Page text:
As the Scots become more dominant, Edward commands a number of successful sieges of English-held castles across the country. By November 1313 he commands the siege of the last remaining English outpost in Scotland, Stirling Castle. Without Robert’s knowledge, he makes a deal with the English Constable of the castle that should an English army not arrive to relieve it by June 24, 1314, the castle will surrender, so making an aggressive siege unnecessary. Robert is deeply unhappy, but has little choice but to confront the English army sent by Edward II to relieve Stirling in June 1314. The armies meet at the Battle of Bannockburn, and the result is a decisive victory for the Scots which leaves Robert in fairly unopposed control of Scotland.

Robert decides to open a second front against the English and dispatches an army of 6,000 men under the command of Edward to Ireland. The aim is to challenge English dominance of the British Isles by drawing together Scottish and Irish interests. Scottish and Irish forces are initially successful in defeating the English and on May 2, 1316 Edward is appointed High King of Ireland.

A famine in 1317 proves a setback to Edward and greatly reduces his popularity. This allowed time for an English army under John de Bermingham to be assembled. The English army meets the Scots-Irish army under King Edward Bruce at the Battle of Faughart on October 14, 1318. The Scots-Irish army is badly defeated by de Bermingham’s forces. Edward is killed, his body being quartered and sent to various towns in Ireland, and his head being delivered to King Edward II.

Edward Bruce is the last High King of Ireland.

(Pictured: Grave of King Edward De Bruce, located in Faughart Cemetery)


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Death of Joe Heaney, Traditional Irish Singer

joe-heaneyJoe Heaney, traditional Irish singer also known as Joe Éinniú or Seosamh Ó hÉanaí, dies in Seattle, Washington on May 1, 1984. He spends most of his adult life abroad, living in England, Scotland and New York City, in the course of which he records hundreds of songs.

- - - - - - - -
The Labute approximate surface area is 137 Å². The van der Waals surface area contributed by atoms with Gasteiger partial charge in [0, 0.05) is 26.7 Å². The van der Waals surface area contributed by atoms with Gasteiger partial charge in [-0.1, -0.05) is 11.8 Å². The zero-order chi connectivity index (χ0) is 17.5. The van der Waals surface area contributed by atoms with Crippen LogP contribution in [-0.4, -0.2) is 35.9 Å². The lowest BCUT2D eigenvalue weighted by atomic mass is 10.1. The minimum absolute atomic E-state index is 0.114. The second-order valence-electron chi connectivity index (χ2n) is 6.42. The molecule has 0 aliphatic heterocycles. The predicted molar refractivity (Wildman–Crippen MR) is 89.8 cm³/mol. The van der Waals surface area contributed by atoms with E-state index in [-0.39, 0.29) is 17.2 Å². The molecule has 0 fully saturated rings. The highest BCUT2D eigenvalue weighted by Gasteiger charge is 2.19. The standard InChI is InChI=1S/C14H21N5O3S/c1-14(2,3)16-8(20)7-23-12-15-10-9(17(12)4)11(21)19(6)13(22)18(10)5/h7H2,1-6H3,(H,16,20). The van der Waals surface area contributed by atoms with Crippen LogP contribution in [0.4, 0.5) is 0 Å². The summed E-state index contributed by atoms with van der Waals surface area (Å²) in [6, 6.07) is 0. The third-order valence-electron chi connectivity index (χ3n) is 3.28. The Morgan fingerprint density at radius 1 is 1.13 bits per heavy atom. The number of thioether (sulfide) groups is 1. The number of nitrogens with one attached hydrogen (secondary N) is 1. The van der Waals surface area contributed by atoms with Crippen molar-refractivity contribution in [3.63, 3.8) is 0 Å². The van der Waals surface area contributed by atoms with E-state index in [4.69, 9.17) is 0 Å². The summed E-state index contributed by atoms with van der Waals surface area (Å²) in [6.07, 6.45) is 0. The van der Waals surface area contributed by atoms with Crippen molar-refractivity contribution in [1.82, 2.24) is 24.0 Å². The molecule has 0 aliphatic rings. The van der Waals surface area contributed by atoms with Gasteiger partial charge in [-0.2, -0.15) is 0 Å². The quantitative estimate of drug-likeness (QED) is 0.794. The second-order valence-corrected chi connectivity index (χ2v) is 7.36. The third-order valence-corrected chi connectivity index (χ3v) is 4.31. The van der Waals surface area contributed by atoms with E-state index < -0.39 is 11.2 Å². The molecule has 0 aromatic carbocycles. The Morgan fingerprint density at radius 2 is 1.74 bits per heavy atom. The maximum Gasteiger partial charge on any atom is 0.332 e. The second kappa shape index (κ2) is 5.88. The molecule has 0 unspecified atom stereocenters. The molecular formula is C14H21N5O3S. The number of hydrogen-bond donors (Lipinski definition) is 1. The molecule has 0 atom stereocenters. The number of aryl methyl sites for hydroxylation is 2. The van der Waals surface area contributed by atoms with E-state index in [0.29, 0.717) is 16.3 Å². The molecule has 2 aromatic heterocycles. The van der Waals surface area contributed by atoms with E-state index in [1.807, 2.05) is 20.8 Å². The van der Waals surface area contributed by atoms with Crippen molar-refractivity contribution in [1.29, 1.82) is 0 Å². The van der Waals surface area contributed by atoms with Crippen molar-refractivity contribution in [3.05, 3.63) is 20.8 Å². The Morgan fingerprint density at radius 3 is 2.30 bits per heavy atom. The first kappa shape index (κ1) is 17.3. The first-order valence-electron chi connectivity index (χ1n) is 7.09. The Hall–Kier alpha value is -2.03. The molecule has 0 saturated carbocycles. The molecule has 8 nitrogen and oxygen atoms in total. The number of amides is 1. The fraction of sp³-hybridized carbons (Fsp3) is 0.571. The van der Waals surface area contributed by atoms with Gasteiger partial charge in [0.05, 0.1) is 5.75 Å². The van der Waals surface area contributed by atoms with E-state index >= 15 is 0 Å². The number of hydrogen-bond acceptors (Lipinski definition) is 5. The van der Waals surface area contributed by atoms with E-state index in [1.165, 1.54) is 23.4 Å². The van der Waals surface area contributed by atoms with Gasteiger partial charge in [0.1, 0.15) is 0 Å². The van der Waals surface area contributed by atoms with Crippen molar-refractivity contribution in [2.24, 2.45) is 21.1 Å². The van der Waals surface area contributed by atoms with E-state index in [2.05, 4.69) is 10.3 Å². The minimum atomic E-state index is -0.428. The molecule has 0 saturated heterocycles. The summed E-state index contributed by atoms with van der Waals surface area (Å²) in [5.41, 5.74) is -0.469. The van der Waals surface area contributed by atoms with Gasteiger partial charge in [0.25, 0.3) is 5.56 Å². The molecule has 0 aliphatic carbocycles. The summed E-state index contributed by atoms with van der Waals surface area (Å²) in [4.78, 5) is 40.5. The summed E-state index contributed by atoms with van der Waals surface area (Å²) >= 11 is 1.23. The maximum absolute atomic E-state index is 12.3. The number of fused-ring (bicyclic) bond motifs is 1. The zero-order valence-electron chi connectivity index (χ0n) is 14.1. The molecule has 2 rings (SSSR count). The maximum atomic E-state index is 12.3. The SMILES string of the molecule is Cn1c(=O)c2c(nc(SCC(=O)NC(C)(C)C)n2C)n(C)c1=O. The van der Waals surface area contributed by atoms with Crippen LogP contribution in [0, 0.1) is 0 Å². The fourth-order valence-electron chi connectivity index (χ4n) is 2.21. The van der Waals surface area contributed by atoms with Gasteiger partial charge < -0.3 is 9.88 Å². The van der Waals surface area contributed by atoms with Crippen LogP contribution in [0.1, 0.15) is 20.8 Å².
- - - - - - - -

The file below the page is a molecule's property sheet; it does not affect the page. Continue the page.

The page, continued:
Heaney is born Carna, a remote village in the Irish-speaking district of Connemara, County Galway, along the west coast of Ireland on October 15, 1919. He starts singing at the age of five, but his shyness keeps him from singing in public until he is 20. He learns English at school in Carna. When he is 16 years old, he wins a scholarship to attend school in Dublin. While there he wins first and second prizes at a national singing competition. Most of his repertoire, estimated to exceed 500 songs, is learned while growing up in Carna.

In 1949, Heaney goes to London where he works on building sites and becomes involved in the folk-music scene. He records for the  Topic Records and Gael Linn Records labels. He is married for six years until his wife dies of tuberculosis.

Heaney is recorded by Pádraic Ó Raghallaigh for Raidió Teilifís Éireann, and by Peter Kennedy for the BBC in 1959. The BBC recordings are assembled on a BBC LP, not commercially issued, as BBC LP 22570.

Heaney comes to the United States in 1965 at the invitation of the Newport Folk Festival. After singing at Newport, he decides to move to America and settles in New York City. From 1982 until 1984, Heaney is an artist-in-residence at the University of Washington in Seattle after previously having taught at Wesleyan University in Middletown, Connecticut.

Joe Heaney dies of emphysema in Seattle on May 1, 1984. The Joe Heaney Collection of the University of Washington Ethnomusicology Archives is established after his death. The Féile Chomórtha Joe Éinniú (Joe Heaney Commemorative Festival) is held every year in Carna. An Irish-language biography of him has been written by Liam Mac Con Iomaire, and a biography that discusses his work in the larger context of Ireland and the United States was published in 2011 by Sean Williams and Lillis Ó Laoire.